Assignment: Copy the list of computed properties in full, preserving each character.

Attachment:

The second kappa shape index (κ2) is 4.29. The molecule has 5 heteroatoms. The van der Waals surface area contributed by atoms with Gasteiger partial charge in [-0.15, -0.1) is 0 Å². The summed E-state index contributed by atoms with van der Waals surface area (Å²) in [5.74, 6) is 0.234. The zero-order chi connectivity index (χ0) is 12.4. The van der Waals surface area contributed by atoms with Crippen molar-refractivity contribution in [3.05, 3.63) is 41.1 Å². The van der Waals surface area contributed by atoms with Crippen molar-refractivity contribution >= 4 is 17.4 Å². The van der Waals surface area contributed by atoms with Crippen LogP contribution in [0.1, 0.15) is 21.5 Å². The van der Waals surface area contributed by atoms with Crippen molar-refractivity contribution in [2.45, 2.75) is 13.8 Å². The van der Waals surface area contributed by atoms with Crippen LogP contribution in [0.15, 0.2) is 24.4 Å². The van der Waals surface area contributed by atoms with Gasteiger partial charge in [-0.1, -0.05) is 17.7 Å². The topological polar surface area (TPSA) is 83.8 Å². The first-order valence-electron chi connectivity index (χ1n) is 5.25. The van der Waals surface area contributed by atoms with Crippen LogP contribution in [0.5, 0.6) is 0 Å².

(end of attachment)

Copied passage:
The second kappa shape index (κ2) is 4.29. The molecule has 5 heteroatoms. The van der Waals surface area contributed by atoms with Gasteiger partial charge in [-0.15, -0.1) is 0 Å². The summed E-state index contributed by atoms with van der Waals surface area (Å²) in [5.74, 6) is 0.234. The zero-order chi connectivity index (χ0) is 12.4. The van der Waals surface area contributed by atoms with Crippen molar-refractivity contribution in [3.05, 3.63) is 41.1 Å². The van der Waals surface area contributed by atoms with Crippen molar-refractivity contribution >= 4 is 17.4 Å². The van der Waals surface area contributed by atoms with Crippen LogP contribution in [0.1, 0.15) is 21.5 Å². The van der Waals surface area contributed by atoms with Crippen molar-refractivity contribution in [2.45, 2.75) is 13.8 Å². The van der Waals surface area contributed by atoms with Crippen LogP contribution in [0.15, 0.2) is 24.4 Å². The van der Waals surface area contributed by atoms with Gasteiger partial charge in [-0.1, -0.05) is 17.7 Å². The topological polar surface area (TPSA) is 83.8 Å². The first-order valence-electron chi connectivity index (χ1n) is 5.25. The van der Waals surface area contributed by atoms with Crippen LogP contribution in [0.5, 0.6) is 0 Å².